Recently, the Group Chief Operating Officer of Armese Power Solutions, Dallas Peavey, joined CNBC Africa’s Beyond Markets host, Esther Awoniyi, to discuss the opportunities Nigeria’s Meter Asset Provider (MAP) regulation could avail Nigerians.
Some Background Information
Recall that in April last year, Nigerian regulators launched the MAP regulation with the intention of closing the electricity metering gap that existed in the country. Some 108 companies were licensed by the Nigerian Electricity Regulatory Commission (NERC) to procure and distribute meters to Nigerians.
The MAP regulation became essential because prior to its launch, about five million Nigerians were estimated to be either getting estimated billings for electricity consumption or not paying at all. The situation then did not quite augur well for either the Discos or the consumers due to the lack of transparency. Therefore, something needed to be done about it.
The latest developments
Interestingly, barely five months after the companies were licensed to close the metering gap, there has been a 35% increase in the tariff they pay to import meter. Peavey noted that this has made it extremely difficult to do business. This is because the 35% increase came at a time after a fixed price had already been implemented.
Note that the initial tariff placed on meter importation was 10%. Peavey said there was never a stakeholder deliberation prior to increasing the excise duties. As such, the meter distributors were taken by surprise. And they cannot even increase price now because not only are the prices fixed/regulator, a lot of customers simply cannot afford to pay beyond the current price.
What is the way forward?
Should the fixed price be done away with in order to allow market forces to prevail at this point? It is important to consider this because as Peavey stressed, the current situation is very problematic because the meter importers are struggling to make ends meet because market forces are working against them.
But there are opportunities
It should be noted at this juncture, that there are Nigerian companies who locally manufacture (assemble) electricity meters. Peavey admitted that the current situation provides opportunities for them. When asked whether they can meet demand, he said “absolutely yes”. His company (I.e., Armese Power Solutions) can produce as much as three million meters per annum, he discussed. But then even at that, the company would still have to incur higher costs importing the components for ‘manufacturing’ the meters. More so, Armese Power Solution is the only company that has the capability to locally produce that much meter per annum, he claimed.
Watch the rest of the interview by following the link below.
FG increases hate speech fine from N500,000 to N5 million, moves against monopoly and antitrust
The new regulation is part of the amended Nigerian Broadcasting Code.
The Federal Government on Tuesday, August 4, 2020, announced the increase of fine for hate speech from N500 to N5 million.
The announcement was made by the Minister for Information and Culture, Alhaji Lai Mohammed, at the unveiling ceremony of the revised National Broadcasting Code by the National Broadcasting Commission (NBC) in Lagos on Tuesday.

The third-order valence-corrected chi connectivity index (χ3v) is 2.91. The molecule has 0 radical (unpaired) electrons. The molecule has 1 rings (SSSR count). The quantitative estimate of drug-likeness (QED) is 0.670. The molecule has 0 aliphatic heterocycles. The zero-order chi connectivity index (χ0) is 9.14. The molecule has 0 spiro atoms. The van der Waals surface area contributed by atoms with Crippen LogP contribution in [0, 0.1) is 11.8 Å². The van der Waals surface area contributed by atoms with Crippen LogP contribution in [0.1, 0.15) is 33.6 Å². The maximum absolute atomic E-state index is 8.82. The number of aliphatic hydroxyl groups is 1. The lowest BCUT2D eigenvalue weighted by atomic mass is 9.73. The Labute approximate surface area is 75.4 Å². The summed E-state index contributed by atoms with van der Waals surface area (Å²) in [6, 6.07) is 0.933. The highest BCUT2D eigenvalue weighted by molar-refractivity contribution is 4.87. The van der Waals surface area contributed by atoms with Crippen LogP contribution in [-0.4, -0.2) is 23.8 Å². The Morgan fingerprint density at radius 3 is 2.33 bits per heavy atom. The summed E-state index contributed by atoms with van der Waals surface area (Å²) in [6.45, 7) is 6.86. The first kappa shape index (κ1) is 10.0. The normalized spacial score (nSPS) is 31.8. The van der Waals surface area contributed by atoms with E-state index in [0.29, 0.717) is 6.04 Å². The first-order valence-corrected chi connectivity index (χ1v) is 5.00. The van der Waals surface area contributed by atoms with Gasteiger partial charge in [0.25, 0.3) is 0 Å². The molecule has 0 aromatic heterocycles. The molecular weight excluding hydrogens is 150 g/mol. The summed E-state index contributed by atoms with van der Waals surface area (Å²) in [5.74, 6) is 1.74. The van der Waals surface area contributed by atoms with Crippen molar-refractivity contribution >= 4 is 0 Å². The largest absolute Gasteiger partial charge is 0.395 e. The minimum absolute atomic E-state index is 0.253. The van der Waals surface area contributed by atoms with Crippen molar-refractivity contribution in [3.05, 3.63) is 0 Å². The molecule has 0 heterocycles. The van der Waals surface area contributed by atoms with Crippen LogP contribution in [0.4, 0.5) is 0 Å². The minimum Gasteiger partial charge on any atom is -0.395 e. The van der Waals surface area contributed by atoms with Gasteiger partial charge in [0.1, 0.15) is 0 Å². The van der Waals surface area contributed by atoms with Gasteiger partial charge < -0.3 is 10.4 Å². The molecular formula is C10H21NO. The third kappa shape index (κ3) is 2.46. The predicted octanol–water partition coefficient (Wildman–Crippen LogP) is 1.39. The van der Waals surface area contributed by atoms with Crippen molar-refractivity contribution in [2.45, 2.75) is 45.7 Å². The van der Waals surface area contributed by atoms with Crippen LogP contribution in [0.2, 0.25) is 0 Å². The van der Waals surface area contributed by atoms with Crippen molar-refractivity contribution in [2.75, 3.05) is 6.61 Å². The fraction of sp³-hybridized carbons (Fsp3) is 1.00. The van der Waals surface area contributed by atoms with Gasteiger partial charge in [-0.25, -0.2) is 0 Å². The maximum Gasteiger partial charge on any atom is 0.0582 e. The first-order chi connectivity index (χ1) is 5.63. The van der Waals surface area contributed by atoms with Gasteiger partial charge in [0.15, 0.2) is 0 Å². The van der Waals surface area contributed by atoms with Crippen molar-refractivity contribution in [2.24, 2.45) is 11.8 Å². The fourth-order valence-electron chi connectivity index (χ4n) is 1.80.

This new regulation is part of the amended Nigerian Broadcasting Code which contains Antitrust provision aimed at boosting local content and encouraging the growth of the local industry, among other provisions.
This disclosure is contained in a press statement that was issued by the Special Assistant to the President (Media), Office of the Minister for Information and Culture, Segun Adeyemi.
The Minister said that the Antitrust provision will boost local content and local industry due to laws prohibiting exclusive use of rights by broadcasters who intend to create monopolies and hold the entire market to themselves. The provision will also open access to premium content.
Alhaji Lai Mohammed said, ‘’I must explain that this provision is not new to Nigeria Broadcasting. Exclusivity was disallowed at a certain time in the history of our broadcasting. I recall Multichoice sub-licensing EPL matches to other local operators in Nigeria. I recall HITV engaging several local operators on sub-licensing the EPL when they got the rights.”
In a bid the protect broadcast stations and promote sustainability for the station owners and content producers, the revised code contains law prohibiting backlog of advertising debts. It also contains law on the registration of Web Broadcasting, which will grant the country the opportunity to regulate negative foreign broadcasts that can be harmful to the country.
Going further the minister also said, ‘’The provisions on the responsibility of broadcast stations to devote airtime to national emergencies…obviously mandates terrestrial and Pay TV channels to make their services available to Nigerians at time of national emergencies – like the ongoing Covid-19 pandemic – for their education and enlightenment.”
He revealed that the review of the broadcasting was done in the national interest as it was necessitated by the Presidential directive in the wake of the 2019 general elections, which sought for an inquiry into the regulatory role of NBC.
The Minister also disclosed that President Buhari had ordered the probe of the conduct of the various broadcast stations before, during and after the polls.